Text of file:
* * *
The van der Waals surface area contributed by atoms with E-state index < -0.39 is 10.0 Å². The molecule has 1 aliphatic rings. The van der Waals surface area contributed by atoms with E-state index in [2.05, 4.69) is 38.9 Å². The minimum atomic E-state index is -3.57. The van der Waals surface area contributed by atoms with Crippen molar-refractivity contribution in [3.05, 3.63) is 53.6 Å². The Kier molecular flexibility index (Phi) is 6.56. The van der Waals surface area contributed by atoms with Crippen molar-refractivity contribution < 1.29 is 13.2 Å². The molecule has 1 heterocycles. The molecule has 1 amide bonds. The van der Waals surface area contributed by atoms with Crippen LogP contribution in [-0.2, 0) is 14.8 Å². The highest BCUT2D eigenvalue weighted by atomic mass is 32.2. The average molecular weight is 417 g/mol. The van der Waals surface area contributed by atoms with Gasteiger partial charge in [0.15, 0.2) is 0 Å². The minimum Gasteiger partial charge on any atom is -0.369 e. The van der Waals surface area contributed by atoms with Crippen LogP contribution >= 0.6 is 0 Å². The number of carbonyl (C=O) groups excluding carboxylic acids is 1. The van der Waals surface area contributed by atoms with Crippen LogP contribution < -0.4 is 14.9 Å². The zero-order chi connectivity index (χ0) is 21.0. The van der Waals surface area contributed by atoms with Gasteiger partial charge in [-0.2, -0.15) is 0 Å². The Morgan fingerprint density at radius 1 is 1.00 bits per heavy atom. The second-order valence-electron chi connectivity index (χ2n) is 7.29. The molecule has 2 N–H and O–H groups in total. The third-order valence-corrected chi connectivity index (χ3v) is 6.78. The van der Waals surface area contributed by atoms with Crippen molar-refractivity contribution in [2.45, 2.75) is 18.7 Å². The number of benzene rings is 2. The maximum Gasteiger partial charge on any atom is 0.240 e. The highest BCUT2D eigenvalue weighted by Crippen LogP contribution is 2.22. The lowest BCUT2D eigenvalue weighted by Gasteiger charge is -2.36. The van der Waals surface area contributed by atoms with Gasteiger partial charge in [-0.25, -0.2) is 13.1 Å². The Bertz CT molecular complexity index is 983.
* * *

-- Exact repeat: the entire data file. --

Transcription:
The van der Waals surface area contributed by atoms with E-state index < -0.39 is 10.0 Å². The molecule has 1 aliphatic rings. The van der Waals surface area contributed by atoms with E-state index in [2.05, 4.69) is 38.9 Å². The minimum atomic E-state index is -3.57. The van der Waals surface area contributed by atoms with Crippen molar-refractivity contribution in [3.05, 3.63) is 53.6 Å². The Kier molecular flexibility index (Phi) is 6.56. The van der Waals surface area contributed by atoms with Crippen molar-refractivity contribution < 1.29 is 13.2 Å². The molecule has 1 heterocycles. The molecule has 1 amide bonds. The van der Waals surface area contributed by atoms with Crippen LogP contribution in [-0.2, 0) is 14.8 Å². The highest BCUT2D eigenvalue weighted by atomic mass is 32.2. The average molecular weight is 417 g/mol. The van der Waals surface area contributed by atoms with Gasteiger partial charge in [0.15, 0.2) is 0 Å². The minimum Gasteiger partial charge on any atom is -0.369 e. The van der Waals surface area contributed by atoms with Crippen LogP contribution >= 0.6 is 0 Å². The number of carbonyl (C=O) groups excluding carboxylic acids is 1. The van der Waals surface area contributed by atoms with Crippen LogP contribution < -0.4 is 14.9 Å². The zero-order chi connectivity index (χ0) is 21.0. The van der Waals surface area contributed by atoms with Gasteiger partial charge in [-0.2, -0.15) is 0 Å². The Morgan fingerprint density at radius 1 is 1.00 bits per heavy atom. The second-order valence-electron chi connectivity index (χ2n) is 7.29. The molecule has 2 N–H and O–H groups in total. The third-order valence-corrected chi connectivity index (χ3v) is 6.78. The van der Waals surface area contributed by atoms with Crippen molar-refractivity contribution in [2.45, 2.75) is 18.7 Å². The number of benzene rings is 2. The maximum Gasteiger partial charge on any atom is 0.240 e. The highest BCUT2D eigenvalue weighted by Crippen LogP contribution is 2.22. The lowest BCUT2D eigenvalue weighted by Gasteiger charge is -2.36. The van der Waals surface area contributed by atoms with Gasteiger partial charge in [-0.25, -0.2) is 13.1 Å². The Bertz CT molecular complexity index is 983.